Tuesday, September 20, 2011

Neuropsychology Abstract of the Day: Disability Scale for DM1

Development of a disability scale for myotonic dystrophy type 1.
Acta Neurol Scand.
2011 Sep 8;
Authors: Contardi S, Pizza F, Falzone F, D'Alessandro R, Avoni P, Di Stasi V, Montagna P, Liguori R

Abstract

Objectives -  Myotonic dystrophy type 1 (DM1) is a multisystem disorder. Many tests in the literature have evaluated single aspects of DM1 patients, mainly focusing on muscular impairment, without an overall quantification of the different disease-specific neurological features. We developed and validated a new functional scale for DM1 patients based on neuromuscular impairment (NI) and disability. Materials and methods -  Thirty-three patients were tested in basal condition, 18 were re-evaluated after therapeutic intervention with mexiletine, and 13 at one year follow-up without treatment. The scale includes 21 ordinal items in four areas: neuropsychology, motricity, myotonia and daily life activities. We evaluated inter- and intra-observer reliability (intraclass correlation coefficient, ICC and Spearman correlations, respectively), internal consistency (Cronbach's alpha), external validity (Spearman correlations between each area and other clinical and objective measurements and scales), and sensitivity to clinical changes after treatment or at follow-up. Results -  Our analysis provided good results for inter-observer agreement (ICC = 0.72-0.97), intra-observer reliability, and internal consistency for all areas (Cronbach's α > 0.73). Total score and single area subscores were significantly correlated to objective measurements, disease duration and multisystem involvement. Finally, the scale was sensitive to clinical changes disclosing a significant improvement after treatment in the items assessing myotonia, and also to disease progression showing a significant worsening in all areas but myotonia in untreated patients. Discussion -  Our scale provides a new practical measure to evaluate NI and disability of DM1 patients. Further longitudinal studies are warranted to confirm its reliability in tracking disease progression and severity over a longer period of time.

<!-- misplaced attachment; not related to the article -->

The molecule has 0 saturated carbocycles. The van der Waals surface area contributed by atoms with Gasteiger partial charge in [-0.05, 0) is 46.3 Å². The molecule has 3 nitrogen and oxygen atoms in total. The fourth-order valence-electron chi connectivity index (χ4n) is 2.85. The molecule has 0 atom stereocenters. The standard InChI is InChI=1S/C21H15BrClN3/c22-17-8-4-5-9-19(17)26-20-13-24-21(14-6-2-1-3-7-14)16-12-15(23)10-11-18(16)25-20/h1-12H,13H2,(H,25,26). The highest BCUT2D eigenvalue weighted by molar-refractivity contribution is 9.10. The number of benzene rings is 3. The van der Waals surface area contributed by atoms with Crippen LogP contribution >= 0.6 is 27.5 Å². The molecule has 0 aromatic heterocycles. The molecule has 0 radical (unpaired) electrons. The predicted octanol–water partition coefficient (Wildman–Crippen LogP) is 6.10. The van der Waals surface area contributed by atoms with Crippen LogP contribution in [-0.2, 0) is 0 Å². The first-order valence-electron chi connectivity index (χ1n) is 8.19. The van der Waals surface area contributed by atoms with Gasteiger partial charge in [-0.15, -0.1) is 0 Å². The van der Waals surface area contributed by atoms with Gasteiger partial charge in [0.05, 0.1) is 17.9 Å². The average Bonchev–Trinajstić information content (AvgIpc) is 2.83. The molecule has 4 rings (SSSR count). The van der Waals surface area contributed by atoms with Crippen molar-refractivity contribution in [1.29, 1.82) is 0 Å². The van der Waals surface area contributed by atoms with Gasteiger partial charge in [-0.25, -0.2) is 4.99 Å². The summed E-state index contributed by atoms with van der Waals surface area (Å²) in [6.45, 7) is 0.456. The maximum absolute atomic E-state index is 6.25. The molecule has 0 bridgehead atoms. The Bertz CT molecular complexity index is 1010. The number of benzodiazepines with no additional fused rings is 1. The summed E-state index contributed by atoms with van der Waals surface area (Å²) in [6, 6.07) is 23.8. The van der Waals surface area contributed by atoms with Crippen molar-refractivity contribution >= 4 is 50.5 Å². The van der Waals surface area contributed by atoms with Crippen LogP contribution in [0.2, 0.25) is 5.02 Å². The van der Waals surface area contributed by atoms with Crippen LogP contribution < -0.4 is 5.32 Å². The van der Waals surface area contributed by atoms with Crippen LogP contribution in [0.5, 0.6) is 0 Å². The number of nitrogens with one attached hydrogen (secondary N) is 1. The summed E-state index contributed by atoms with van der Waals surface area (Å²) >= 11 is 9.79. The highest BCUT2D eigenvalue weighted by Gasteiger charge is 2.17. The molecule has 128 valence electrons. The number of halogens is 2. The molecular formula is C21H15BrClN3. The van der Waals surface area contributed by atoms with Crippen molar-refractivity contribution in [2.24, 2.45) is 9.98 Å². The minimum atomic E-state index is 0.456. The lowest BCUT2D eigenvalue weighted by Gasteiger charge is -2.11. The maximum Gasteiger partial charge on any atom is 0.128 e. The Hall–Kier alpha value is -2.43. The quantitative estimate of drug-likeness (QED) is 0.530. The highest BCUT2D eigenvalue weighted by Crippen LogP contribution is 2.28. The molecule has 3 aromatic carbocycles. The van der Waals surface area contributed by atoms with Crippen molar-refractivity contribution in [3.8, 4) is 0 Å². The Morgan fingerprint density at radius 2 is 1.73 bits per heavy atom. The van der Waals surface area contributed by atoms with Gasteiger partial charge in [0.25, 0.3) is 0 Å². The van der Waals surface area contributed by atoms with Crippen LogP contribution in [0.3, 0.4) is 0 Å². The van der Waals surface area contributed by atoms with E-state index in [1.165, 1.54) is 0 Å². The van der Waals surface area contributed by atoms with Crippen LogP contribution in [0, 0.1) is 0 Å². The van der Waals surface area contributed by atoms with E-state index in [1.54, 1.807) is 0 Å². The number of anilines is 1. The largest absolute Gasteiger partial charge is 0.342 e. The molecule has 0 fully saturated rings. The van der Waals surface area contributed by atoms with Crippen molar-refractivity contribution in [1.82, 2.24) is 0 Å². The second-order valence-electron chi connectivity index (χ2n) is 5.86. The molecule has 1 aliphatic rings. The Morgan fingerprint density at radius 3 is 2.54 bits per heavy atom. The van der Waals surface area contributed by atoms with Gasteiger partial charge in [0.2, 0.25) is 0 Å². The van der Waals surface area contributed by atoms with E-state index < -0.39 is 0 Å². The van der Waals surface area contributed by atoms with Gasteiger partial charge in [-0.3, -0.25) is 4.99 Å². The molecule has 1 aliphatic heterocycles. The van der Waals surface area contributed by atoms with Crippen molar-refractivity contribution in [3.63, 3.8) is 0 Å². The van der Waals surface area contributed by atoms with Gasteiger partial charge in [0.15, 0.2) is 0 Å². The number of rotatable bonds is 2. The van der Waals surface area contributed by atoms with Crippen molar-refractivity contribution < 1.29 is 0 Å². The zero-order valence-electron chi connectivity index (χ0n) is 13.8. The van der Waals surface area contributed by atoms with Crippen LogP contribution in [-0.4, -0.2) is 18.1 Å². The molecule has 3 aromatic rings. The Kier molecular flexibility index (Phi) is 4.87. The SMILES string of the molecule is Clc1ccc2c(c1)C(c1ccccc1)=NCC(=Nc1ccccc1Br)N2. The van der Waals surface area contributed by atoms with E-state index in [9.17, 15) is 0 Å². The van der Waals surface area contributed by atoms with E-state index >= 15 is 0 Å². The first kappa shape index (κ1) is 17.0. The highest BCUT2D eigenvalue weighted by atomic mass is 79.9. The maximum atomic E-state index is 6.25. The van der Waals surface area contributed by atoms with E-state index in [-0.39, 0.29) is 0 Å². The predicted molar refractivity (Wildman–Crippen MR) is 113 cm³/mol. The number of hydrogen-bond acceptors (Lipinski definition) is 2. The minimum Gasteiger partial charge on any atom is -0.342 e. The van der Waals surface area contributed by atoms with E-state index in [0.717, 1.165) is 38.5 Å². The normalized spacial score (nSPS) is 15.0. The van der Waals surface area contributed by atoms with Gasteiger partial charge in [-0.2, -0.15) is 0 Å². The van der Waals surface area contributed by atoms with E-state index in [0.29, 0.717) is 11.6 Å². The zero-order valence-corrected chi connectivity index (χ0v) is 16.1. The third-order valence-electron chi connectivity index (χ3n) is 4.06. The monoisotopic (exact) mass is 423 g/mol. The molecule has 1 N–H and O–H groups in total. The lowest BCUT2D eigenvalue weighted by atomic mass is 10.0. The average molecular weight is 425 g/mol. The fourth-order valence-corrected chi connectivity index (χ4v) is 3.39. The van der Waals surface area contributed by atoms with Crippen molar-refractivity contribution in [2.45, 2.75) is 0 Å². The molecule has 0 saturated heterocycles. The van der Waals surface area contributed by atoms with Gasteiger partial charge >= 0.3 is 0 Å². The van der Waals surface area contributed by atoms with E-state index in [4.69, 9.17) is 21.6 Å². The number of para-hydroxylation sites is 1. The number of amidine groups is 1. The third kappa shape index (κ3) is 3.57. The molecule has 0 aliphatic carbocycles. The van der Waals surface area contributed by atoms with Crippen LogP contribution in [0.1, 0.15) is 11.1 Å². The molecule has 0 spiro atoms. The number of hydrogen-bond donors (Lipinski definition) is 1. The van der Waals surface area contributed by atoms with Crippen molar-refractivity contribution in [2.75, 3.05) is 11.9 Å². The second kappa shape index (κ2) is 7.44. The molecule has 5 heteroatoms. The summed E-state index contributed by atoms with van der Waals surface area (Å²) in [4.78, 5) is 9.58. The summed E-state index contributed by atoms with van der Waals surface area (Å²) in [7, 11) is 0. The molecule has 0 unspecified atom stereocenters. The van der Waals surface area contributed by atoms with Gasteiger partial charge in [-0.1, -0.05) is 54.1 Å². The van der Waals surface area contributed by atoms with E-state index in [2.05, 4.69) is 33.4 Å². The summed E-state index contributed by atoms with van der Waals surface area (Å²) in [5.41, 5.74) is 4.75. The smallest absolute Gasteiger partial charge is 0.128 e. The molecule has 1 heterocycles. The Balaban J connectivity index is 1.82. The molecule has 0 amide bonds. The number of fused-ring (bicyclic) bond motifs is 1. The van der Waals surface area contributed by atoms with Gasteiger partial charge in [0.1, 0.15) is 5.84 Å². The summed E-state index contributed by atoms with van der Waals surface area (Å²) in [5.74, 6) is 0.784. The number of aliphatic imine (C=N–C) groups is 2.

PMID: 21902674 [PubMed - as supplied by publisher]

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